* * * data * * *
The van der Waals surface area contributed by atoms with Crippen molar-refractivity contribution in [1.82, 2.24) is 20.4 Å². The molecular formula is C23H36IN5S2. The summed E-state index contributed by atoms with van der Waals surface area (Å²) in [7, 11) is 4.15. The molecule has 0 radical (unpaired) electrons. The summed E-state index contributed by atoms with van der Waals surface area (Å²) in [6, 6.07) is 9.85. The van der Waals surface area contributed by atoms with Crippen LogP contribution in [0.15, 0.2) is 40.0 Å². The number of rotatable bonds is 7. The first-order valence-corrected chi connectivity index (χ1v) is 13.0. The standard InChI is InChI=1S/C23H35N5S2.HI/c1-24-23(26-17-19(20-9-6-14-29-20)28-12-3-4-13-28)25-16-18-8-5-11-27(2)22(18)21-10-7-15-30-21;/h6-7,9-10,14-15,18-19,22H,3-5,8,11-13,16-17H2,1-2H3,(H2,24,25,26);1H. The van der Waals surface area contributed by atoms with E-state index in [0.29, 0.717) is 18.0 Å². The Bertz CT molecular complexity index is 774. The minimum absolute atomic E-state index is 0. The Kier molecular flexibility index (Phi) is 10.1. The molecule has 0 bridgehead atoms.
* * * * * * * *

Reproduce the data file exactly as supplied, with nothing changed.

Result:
The van der Waals surface area contributed by atoms with Crippen molar-refractivity contribution in [1.82, 2.24) is 20.4 Å². The molecular formula is C23H36IN5S2. The summed E-state index contributed by atoms with van der Waals surface area (Å²) in [7, 11) is 4.15. The molecule has 0 radical (unpaired) electrons. The summed E-state index contributed by atoms with van der Waals surface area (Å²) in [6, 6.07) is 9.85. The van der Waals surface area contributed by atoms with Crippen LogP contribution in [0.15, 0.2) is 40.0 Å². The number of rotatable bonds is 7. The first-order valence-corrected chi connectivity index (χ1v) is 13.0. The standard InChI is InChI=1S/C23H35N5S2.HI/c1-24-23(26-17-19(20-9-6-14-29-20)28-12-3-4-13-28)25-16-18-8-5-11-27(2)22(18)21-10-7-15-30-21;/h6-7,9-10,14-15,18-19,22H,3-5,8,11-13,16-17H2,1-2H3,(H2,24,25,26);1H. The van der Waals surface area contributed by atoms with E-state index in [0.29, 0.717) is 18.0 Å². The Bertz CT molecular complexity index is 774. The minimum absolute atomic E-state index is 0. The Kier molecular flexibility index (Phi) is 10.1. The molecule has 0 bridgehead atoms.